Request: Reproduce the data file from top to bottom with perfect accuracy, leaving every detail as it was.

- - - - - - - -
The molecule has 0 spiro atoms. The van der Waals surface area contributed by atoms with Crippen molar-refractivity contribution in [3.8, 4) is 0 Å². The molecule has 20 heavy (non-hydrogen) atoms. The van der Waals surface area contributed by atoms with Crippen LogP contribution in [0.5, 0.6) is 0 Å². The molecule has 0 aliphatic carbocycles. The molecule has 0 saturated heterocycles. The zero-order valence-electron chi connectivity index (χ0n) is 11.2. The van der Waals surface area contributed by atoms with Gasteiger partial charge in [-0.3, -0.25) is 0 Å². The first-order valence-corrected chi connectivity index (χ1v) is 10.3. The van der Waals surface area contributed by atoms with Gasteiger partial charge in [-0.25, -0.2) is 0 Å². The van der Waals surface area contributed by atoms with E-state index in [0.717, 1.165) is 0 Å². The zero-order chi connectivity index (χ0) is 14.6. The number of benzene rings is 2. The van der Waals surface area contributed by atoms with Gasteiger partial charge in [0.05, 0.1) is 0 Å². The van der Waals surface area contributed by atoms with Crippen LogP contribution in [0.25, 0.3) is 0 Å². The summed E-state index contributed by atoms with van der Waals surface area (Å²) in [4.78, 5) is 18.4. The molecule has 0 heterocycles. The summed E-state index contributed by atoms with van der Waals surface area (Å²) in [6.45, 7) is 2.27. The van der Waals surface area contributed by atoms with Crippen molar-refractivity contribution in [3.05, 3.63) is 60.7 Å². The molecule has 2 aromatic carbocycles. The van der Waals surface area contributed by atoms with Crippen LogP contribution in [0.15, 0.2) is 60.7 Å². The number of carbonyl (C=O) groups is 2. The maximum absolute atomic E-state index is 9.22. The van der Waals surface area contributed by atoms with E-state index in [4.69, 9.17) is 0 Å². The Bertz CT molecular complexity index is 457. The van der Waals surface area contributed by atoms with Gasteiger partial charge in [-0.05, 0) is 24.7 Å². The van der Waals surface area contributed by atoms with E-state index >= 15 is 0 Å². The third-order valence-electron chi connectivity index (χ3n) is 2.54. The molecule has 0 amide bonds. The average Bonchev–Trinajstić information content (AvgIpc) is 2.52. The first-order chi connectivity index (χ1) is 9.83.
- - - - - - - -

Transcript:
The molecule has 0 spiro atoms. The van der Waals surface area contributed by atoms with Crippen molar-refractivity contribution in [3.8, 4) is 0 Å². The molecule has 20 heavy (non-hydrogen) atoms. The van der Waals surface area contributed by atoms with Crippen LogP contribution in [0.5, 0.6) is 0 Å². The molecule has 0 aliphatic carbocycles. The molecule has 0 saturated heterocycles. The zero-order valence-electron chi connectivity index (χ0n) is 11.2. The van der Waals surface area contributed by atoms with Gasteiger partial charge in [-0.3, -0.25) is 0 Å². The first-order valence-corrected chi connectivity index (χ1v) is 10.3. The van der Waals surface area contributed by atoms with Gasteiger partial charge in [-0.25, -0.2) is 0 Å². The van der Waals surface area contributed by atoms with E-state index in [0.717, 1.165) is 0 Å². The zero-order chi connectivity index (χ0) is 14.6. The number of benzene rings is 2. The van der Waals surface area contributed by atoms with Gasteiger partial charge in [0.05, 0.1) is 0 Å². The van der Waals surface area contributed by atoms with Crippen LogP contribution in [0.25, 0.3) is 0 Å². The summed E-state index contributed by atoms with van der Waals surface area (Å²) in [4.78, 5) is 18.4. The molecule has 0 heterocycles. The summed E-state index contributed by atoms with van der Waals surface area (Å²) in [6.45, 7) is 2.27. The van der Waals surface area contributed by atoms with Crippen molar-refractivity contribution in [3.05, 3.63) is 60.7 Å². The molecule has 2 aromatic carbocycles. The van der Waals surface area contributed by atoms with Crippen LogP contribution in [0.15, 0.2) is 60.7 Å². The number of carbonyl (C=O) groups is 2. The maximum absolute atomic E-state index is 9.22. The van der Waals surface area contributed by atoms with E-state index in [4.69, 9.17) is 0 Å². The Bertz CT molecular complexity index is 457. The van der Waals surface area contributed by atoms with Gasteiger partial charge in [-0.05, 0) is 24.7 Å². The van der Waals surface area contributed by atoms with E-state index >= 15 is 0 Å². The third-order valence-electron chi connectivity index (χ3n) is 2.54. The molecule has 0 amide bonds. The average Bonchev–Trinajstić information content (AvgIpc) is 2.52. The first-order chi connectivity index (χ1) is 9.83.